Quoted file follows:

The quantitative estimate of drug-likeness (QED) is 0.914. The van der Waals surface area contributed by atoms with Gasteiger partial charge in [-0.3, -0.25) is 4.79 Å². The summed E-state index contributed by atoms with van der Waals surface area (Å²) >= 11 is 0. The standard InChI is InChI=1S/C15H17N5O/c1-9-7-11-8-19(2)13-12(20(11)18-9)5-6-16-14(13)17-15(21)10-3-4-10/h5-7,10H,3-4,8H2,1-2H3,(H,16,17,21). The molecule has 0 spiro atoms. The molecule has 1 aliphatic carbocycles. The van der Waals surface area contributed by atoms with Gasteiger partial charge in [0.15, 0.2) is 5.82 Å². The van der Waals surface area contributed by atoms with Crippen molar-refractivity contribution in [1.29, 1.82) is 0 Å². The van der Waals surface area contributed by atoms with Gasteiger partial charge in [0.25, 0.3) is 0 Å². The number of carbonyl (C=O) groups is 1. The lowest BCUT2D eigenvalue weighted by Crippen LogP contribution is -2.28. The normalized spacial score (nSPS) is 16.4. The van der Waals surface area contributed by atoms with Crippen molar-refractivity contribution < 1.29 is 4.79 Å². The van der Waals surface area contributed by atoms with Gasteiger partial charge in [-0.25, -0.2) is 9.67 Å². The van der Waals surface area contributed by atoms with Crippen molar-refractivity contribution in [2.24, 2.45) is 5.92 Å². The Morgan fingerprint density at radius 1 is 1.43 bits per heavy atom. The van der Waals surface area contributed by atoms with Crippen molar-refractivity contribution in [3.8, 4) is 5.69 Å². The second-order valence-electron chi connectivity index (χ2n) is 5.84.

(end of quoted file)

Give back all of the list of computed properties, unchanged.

The quantitative estimate of drug-likeness (QED) is 0.914. The van der Waals surface area contributed by atoms with Gasteiger partial charge in [-0.3, -0.25) is 4.79 Å². The summed E-state index contributed by atoms with van der Waals surface area (Å²) >= 11 is 0. The standard InChI is InChI=1S/C15H17N5O/c1-9-7-11-8-19(2)13-12(20(11)18-9)5-6-16-14(13)17-15(21)10-3-4-10/h5-7,10H,3-4,8H2,1-2H3,(H,16,17,21). The molecule has 0 spiro atoms. The molecule has 1 aliphatic carbocycles. The van der Waals surface area contributed by atoms with Gasteiger partial charge in [0.15, 0.2) is 5.82 Å². The van der Waals surface area contributed by atoms with Crippen molar-refractivity contribution in [1.29, 1.82) is 0 Å². The van der Waals surface area contributed by atoms with Gasteiger partial charge in [0.25, 0.3) is 0 Å². The number of carbonyl (C=O) groups is 1. The lowest BCUT2D eigenvalue weighted by Crippen LogP contribution is -2.28. The normalized spacial score (nSPS) is 16.4. The van der Waals surface area contributed by atoms with Crippen molar-refractivity contribution < 1.29 is 4.79 Å². The van der Waals surface area contributed by atoms with Gasteiger partial charge in [-0.25, -0.2) is 9.67 Å². The van der Waals surface area contributed by atoms with Crippen molar-refractivity contribution in [2.24, 2.45) is 5.92 Å². The Morgan fingerprint density at radius 1 is 1.43 bits per heavy atom. The van der Waals surface area contributed by atoms with Crippen molar-refractivity contribution in [3.8, 4) is 5.69 Å². The second-order valence-electron chi connectivity index (χ2n) is 5.84.